Lawsuit factor in future water rates
An appeal of a lawsuit filed by the Job’s Peak Homeowners Association is being held pending approval of the county’s water rates.
The homeowners won a lawsuit claiming that the county failed to adequately give notice a rate increase last year. But another part of the lawsuit that challenged the development agreement between the county and the project developer was rejected by Judge Michael Gibbons, who said the statute of limitations had passed.
Job’s Peak homeowners’ attorney Kelly Chase said the appeal of Gibbons’ ruling has been stayed pending the interim rates and further discussion with the county.
“We had to go to the settlement conference, which the Supreme Court requires,” Chase said. “We’ve stopped proceedings pending what the county’s agreed to do. We’re going to acquiesce to the interim rates, with an eye toward consolidation.”
Job’s Peak residents received a $182,000 subsidy on Thursday, emptying the county’s 210 fund, which lowered their water rates to $262 a month, the same rate as Cave Rock, and the highest rate the county charges.
Chase said homeowners will wait until the next budget cycle to see if consolidation comes back before moving ahead with the appeal.
Jobs Peak, Sheridan Acres and Sunrise Estates-Fairgrounds water systems would benefit from the consolidation of Valley water systems’ bookkeeping. Those systems serve 181 customers between them.
All three have relatively few customers and very expensive improvements they would have to subsidize.
Without some form of consolidation, customers in the three systems would have to pay rates ranging from $207 in Sheridan Acres to nearly $600 in Jobs Peak. Residents of Sunrise Estates learned last week that their monthly bills could quadruple by 2014 without help from the county or some sort of consolidation.
The difference would be paid by customers in the east and west valley water systems, some of whom protested rate increases. Those two water systems serve nearly 2,000 customers.
Chase said the water rates will continue to be an issue next year.
“In the interim, we can work through this thing and get the problem solved, so it is somewhat acceptable to the people up there,” he said. “They’re just like anyone in the Valley who has worked hard all their lives and have to manage on a fixed income. They have the same problems that anybody else does this. They’re asking ‘why are we paying for this when it is a county problem.'”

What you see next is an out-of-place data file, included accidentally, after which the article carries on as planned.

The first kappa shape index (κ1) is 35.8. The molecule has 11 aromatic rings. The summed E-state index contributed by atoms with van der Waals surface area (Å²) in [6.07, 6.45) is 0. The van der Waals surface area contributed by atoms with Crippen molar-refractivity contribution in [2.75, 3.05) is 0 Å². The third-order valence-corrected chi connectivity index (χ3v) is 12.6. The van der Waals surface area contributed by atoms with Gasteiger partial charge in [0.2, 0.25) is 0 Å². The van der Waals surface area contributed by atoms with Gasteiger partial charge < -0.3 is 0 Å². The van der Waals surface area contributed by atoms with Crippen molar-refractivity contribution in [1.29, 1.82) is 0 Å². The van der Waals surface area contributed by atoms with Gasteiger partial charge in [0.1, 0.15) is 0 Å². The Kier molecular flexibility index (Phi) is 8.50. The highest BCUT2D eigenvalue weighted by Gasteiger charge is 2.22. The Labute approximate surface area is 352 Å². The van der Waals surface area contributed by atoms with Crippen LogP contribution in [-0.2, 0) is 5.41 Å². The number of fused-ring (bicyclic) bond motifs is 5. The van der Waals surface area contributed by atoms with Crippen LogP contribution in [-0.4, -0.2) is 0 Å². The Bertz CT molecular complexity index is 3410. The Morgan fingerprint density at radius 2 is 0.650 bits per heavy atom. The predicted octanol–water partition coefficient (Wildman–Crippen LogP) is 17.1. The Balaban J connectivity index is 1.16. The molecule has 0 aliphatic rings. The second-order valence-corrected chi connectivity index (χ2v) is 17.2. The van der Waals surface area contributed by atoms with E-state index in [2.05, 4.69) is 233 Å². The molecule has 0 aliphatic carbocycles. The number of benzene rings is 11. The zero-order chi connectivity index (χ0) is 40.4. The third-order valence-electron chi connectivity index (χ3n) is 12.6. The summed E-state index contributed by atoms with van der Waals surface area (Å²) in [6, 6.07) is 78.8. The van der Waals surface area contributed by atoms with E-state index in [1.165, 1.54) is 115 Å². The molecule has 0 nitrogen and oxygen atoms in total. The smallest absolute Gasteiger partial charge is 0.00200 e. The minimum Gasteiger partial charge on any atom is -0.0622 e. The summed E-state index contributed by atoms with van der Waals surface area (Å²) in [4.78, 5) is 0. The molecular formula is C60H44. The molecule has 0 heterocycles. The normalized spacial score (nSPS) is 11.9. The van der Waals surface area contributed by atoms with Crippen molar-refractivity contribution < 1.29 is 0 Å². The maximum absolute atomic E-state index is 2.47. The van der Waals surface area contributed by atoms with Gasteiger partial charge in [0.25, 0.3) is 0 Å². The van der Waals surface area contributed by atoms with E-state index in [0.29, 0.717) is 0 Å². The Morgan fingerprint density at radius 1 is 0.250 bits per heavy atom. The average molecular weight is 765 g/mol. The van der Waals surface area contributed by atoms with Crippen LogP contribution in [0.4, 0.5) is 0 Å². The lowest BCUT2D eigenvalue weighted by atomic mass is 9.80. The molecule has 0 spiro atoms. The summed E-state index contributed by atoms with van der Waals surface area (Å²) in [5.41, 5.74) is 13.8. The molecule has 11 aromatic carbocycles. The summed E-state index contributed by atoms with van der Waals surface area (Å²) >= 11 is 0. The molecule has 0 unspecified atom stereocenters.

Chase said the appeal asks whether the residents who live in a development have any say in the agreement with the county.
“The agreement that started the whole project said the developer had to either construct an adequate system or bond for it to be done,” he said. “When the county accepted it they did away with the requirement. It was well known for two months before they accepted dedication that there was a problem. The county engineer told them not to approve any more development. Do the homeowners have any standing to enforce the development agreement? We believe that it was still in play. Does the recorded development agreement give any rights to the people who purchased property subject to the agreement?”
Chase filed the lawsuit on behalf of the homeowners’ association in November in response to the Aug. 6, 2009, rate increase.
Gibbons ruled Feb. 2 that the notice for the rate increase was not sufficient and threw it out.
Gibbons also rejected an attempt to reverse the development agreement between the county and the developer.
According to the suit, the county entered into an agreement with the developer providing for the construction of a water system in accordance with county standards or provide a bond for the costs to fix it.
The developer informed homeowners in 2004 that the water system did not meet federal or state water standards for water quality.
On Sept. 8, 2005, the county engineer advised commissioners not to approve any final maps for the project until the water system was fixed. On Dec. 15, 2005, the county agreed to accept dedication of the water system as-is, without warranty and with full knowledge of the system’s deficiencies, the lawsuit claims.